debatability
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6/30/2015 1:51:55 PM
Posted: 1 year ago
At 3/3/2014 2:30:10 PM, teacheresting wrote:
I have read many articles that say that the schooling system is still teaching for an industrial era. An era that no longer exists. I have to say that it does appear to be this way. I have read many criticisms about the schooling system, but no many ideas that would change it radically to prepare the children of the future for the times we are living in today.


What does teaching for an industrial era actually mean? I feel like the article doesn't do a very good job of specifying exactly what it means to be teaching in an "industrial era." I think there is also such a thing as too much personalization. In elementary school and middle school, many students would choose to opt out of important subjects that they could need later on in life. Even in high school, many students still don't know what they want to do with their lives, and giving them the option to opt out of core subjects like language arts and mathematics would only hurt them in the future.

I think that @thewelfareworker brings up a very good point. Part of school is teaching kids to learn. I took AP World history a year ago and I gained a lot of skills from that class entirely unrelated to history. My teacher made it a rigorous course, causing my reading comprehension and endurance when it comes to studying to drastically increase. Even if a student does not wish to pursue a career in science or history, they will not be negatively impacted by taking such a class. If a middle schooler decides they want to pursue a career in music, and they opt out of other classes that are deemed pointless, they run the risk of majorly regretting their choice. However, if that same student had taken core classes along with working on their music, they would have a back up plan.

Maybe I'm totally misunderstanding what this article is suggesting, but I feel that high schools and middle schools are flexible enough in their current state (at least where I live).

Alvin Toffler has suggested some good ideas, although a not very practical "yet" in this article.

http://www.eduleadership.org...

I would be interested to read any ideas that you have, the more radical the better.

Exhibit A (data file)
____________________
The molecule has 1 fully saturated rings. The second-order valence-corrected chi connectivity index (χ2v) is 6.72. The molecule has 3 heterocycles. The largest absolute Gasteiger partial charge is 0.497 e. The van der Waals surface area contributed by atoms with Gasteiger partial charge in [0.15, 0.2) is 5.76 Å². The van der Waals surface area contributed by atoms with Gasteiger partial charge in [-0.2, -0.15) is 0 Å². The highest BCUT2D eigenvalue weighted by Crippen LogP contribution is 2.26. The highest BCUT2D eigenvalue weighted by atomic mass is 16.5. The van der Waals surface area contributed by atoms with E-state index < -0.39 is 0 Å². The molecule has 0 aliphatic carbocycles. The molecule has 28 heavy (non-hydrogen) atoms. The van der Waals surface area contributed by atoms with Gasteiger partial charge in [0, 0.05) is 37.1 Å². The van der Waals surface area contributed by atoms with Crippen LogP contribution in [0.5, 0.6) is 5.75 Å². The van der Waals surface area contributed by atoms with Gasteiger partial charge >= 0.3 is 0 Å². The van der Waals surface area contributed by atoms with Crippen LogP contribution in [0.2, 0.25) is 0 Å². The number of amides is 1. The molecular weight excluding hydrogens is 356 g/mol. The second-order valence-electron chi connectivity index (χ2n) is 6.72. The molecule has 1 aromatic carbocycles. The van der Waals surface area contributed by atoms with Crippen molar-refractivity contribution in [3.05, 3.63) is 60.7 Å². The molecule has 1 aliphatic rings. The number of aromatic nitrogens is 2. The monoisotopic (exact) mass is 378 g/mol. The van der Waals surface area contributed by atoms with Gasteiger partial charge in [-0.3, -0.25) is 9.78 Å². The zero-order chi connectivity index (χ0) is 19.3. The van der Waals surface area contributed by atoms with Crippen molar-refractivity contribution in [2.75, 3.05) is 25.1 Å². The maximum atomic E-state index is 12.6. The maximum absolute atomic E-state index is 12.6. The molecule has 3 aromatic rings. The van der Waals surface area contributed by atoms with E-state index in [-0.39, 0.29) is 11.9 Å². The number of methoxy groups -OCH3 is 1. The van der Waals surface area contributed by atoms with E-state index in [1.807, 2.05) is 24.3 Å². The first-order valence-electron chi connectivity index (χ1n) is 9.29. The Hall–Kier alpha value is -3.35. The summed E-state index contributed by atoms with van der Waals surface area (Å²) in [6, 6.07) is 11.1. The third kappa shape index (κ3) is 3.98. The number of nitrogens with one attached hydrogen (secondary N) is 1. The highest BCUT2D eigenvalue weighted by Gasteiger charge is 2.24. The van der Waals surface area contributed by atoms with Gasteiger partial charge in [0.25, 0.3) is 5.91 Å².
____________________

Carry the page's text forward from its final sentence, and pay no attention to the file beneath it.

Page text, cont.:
dbatspac
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7/10/2015 10:46:24 PM
Posted: 1 year ago
First things first, we shall analyze and make one specific definition about out dated school system. I believe Finland is the best reference to reform our educational system as they did all the counterpart things to their school and students, compare to others countries.

Do you agree?
katie.snappy
Posts: 108
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7/27/2015 2:21:45 PM
Posted: 1 year ago
At 7/10/2015 10:46:24 PM, dbatspac wrote:
First things first, we shall analyze and make one specific definition about out dated school system. I believe Finland is the best reference to reform our educational system as they did all the counterpart things to their school and students, compare to others countries.

Do you agree?

I agree 100%. I did a 25+ page research paper comparing Finland and the United States. I also polled 400 students globally (including Finland and the US) and analyzed the results which, not surprisingly, showed that America is failing in preparing students.
hvartika
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7/28/2015 6:54:24 PM
Posted: 1 year ago
Antediluvian practices take long time to fade. Once a norm is established, every unit will behave in that manner. Same is the case with the old school system practiced everywhere. If one wants a change, then you can't expect a change in a large scale. One can change the system by adopting an alternative but choosing an alternative is a trickier task as it is not analyzed thoroughly. According to me, e-education is the best education. It reduces cost (to be noted), saves paper and is accessible from the remotest part of the world. Provide everyone with the laptops and internet facility, the scope of education will widen.
katie.snappy
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7/28/2015 8:28:58 PM
Posted: 1 year ago
At 7/28/2015 6:54:24 PM, hvartika wrote:
According to me, e-education is the best education. It reduces cost (to be noted), saves paper and is accessible from the remotest part of the world. Provide everyone with the laptops and internet facility, the scope of education will widen.

I agree, but e-education is not realistic in some areas of study (such as lab sciences) and would be difficult to individualize among students. A huge benefit of e-education would be access to the best teachers, so instead of each class having a mediocre teachers, the whole region could have a single, extremely good teacher. Unfortunately, it would be hard to sell because teachers unions have an very strong presence in Washington.
molly6
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11/3/2015 11:45:19 AM
Posted: 1 year ago
It is not easy to chane a school system. It requires much time and useful innovations . But there is http://custom-essays-online.com... where you can order original academic papers of superior quality ;)